There are two ways to look at it. One is make large batch so you have a bunch of consistent alloy. However if you do it this way it just makes sense to have it be something that can be cut with plain or WW's to make an alloy for lower velocity. 95/3/3 can be cut 50/50 with WW's and have 95.5/3/1.5 which is entirely suitable for many pistol rounds and a good assortment of rifle plinking rounds too.
    ....
    I cut Lino with COWW to make rifle rounds or I should say cut COWW with Lino. It actually produces harder alloy if you water quench it compare to straight Lino or Lino diluted with pure lead.
    Straight COWW water quenched produces BHN 26 for me (450 degrees for 20 min), 50 pure / 50 COWW produces BHN 21 with WQ the magical ingredient is arsenic in COWW, it makes the alloy super hard, linotype doesn't have that so it relies on antimony and tin for hardness. For pistol rounds pure mixed with Lino will produce softer alloy that won't harden so much as COWW mix, now if you you don't water quench it's a whole different game. I pushed them hard lead bullets to full jacketed velocities with no leading.

  12. #12
    Boolit Grand Master fredj338's Avatar
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    When I used to get cheap lino, I mixed 4-1 & it was good for most handgun apps. Want it a bit harder, water drop that.
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  13. #13
    Boolit Grand Master Outpost75's Avatar
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    Linotype-plumber's lead blends are ideal for most bullet casting and enable excellent fillout with good strength and predictable repeatability using simple weight ratios which can be produced at moderate cost.

    You can estimate the hardness of your blend easily:

    LinoPounds(22)+LeadPounds(5) / TotalPounds = EstBHN

    A 50-50 linotype-lead blend at 13.5 BHN is slightly softer than commercial hardball or Lyman No.2 alloy. (22)+(5) /2 = 13.5

    A 1:2 linotype-lead blend at "about 10.5 BHN" approximates 1:20 alloy and is well suited for revolver and black powder cartridge "smokeless" applications. (22)+2(5) /3 = 10.6 BHN

    A 1:4 linotype-lead blend at 8.5 BHN approximates the hardness of 1:30 alloy and is best for black powder cartridges, in subsonic, smokeless revolver loads, or with plain based rifle bullets below 1300 fps and is satisfactory up to 1700 fps with gas checks in rifles for hollow-point hunting applications. (22)+4(5) /5 = 8.5 BHN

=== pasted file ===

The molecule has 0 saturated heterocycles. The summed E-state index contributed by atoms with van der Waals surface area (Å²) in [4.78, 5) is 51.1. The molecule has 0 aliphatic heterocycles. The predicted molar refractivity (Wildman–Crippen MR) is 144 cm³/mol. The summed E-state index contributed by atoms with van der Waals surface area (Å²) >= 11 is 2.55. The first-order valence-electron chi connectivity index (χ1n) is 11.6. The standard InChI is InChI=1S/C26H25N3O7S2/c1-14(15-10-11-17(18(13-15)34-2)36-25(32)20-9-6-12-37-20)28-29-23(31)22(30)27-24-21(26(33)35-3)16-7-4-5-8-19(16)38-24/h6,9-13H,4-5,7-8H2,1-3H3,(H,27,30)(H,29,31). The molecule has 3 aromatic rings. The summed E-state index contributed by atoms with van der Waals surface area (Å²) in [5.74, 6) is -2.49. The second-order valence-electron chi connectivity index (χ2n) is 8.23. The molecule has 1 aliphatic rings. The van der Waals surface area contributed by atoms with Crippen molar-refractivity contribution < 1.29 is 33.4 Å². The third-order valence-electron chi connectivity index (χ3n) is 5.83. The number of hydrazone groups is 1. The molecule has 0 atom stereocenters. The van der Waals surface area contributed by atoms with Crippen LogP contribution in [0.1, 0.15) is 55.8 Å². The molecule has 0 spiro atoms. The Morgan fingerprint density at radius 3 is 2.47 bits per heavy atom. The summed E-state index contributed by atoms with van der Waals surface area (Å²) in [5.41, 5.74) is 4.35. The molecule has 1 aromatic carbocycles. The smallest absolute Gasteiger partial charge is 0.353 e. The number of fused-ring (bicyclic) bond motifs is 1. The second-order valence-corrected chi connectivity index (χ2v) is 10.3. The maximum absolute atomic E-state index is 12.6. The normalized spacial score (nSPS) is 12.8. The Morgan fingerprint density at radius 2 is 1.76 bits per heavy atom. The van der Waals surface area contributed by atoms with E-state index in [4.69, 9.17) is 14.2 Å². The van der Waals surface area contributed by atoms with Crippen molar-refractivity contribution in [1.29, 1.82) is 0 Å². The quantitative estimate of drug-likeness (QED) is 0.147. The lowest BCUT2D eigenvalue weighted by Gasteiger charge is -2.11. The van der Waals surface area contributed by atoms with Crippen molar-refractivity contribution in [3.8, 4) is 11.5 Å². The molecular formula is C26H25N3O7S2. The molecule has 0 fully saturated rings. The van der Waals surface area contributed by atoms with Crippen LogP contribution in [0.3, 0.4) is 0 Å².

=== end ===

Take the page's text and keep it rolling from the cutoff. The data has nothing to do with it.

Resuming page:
A 1:5 linotype-lead blend at 8 BHN approximates 1:40 alloy and is the frugal shooters best bang for the buck to make your alloy go far as possible in revolver, cowboy loads, black powder cartridge, and subsonic hollow-point hunting applications. (22)+5(5) / 6 = 8 BHN

    The above expressions are based on "new" linotype and plumber's lead known to be 99% pure.

    If using salvaged linotype which has been remelted numerous times and not reconstituted, make a good hardness measurement and substitute the value in the expression.

    Similarly if your "soft" lead isn't pure and runs a wee bit harder than the expected 5 BHN for pure lead, make a measurement and substitute in the expression.
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  14. #14
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    Outpost75 - I'd slightly change this formula:

    LinoPounds(22)+LeadPounds(5) / TotalPounds = EstBHN
    to this:

    (LinoPounds(22)+LeadPounds(5)) / TotalPounds = EstBHN

    (for clarity - Add then divide.)

  15. #15
    Boolit Master
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    Quote Originally Posted by tds View Post
    I have shot thousands of 5 lead to 1 lino in my 45 acp. Don't use any more be lino than needed
    /\ Likewise for many handgun calibers /\

  16. #16
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    heres what ive found. 5050 lino pure is probably 15bhn or in the neighborhood if your talking 22bhn linotype. Anymore most of the linotype I find is closer to 19bhn. To get #2 hardness anymore I usually mix 2/3s lino and 1/3 pure. your lino with some mono mixed in might be closer to 22 bhn. Like was said just mix big batches so its consistant and a bhn number a bit higher or lower really wont effect much. I value my linotype today because its just getting tough to find cheap. So most of my #2 or what I call #2 is 2/3s ww 1/3 linotype. used to use a lot of 5050 ww/lino but my lino pile was disappearing to fast. That is my favorite alloy for magnum level handgun loads. Lately ive been using mostly water dropped clip on ww. It gets you in the same ball park a lot cheaper.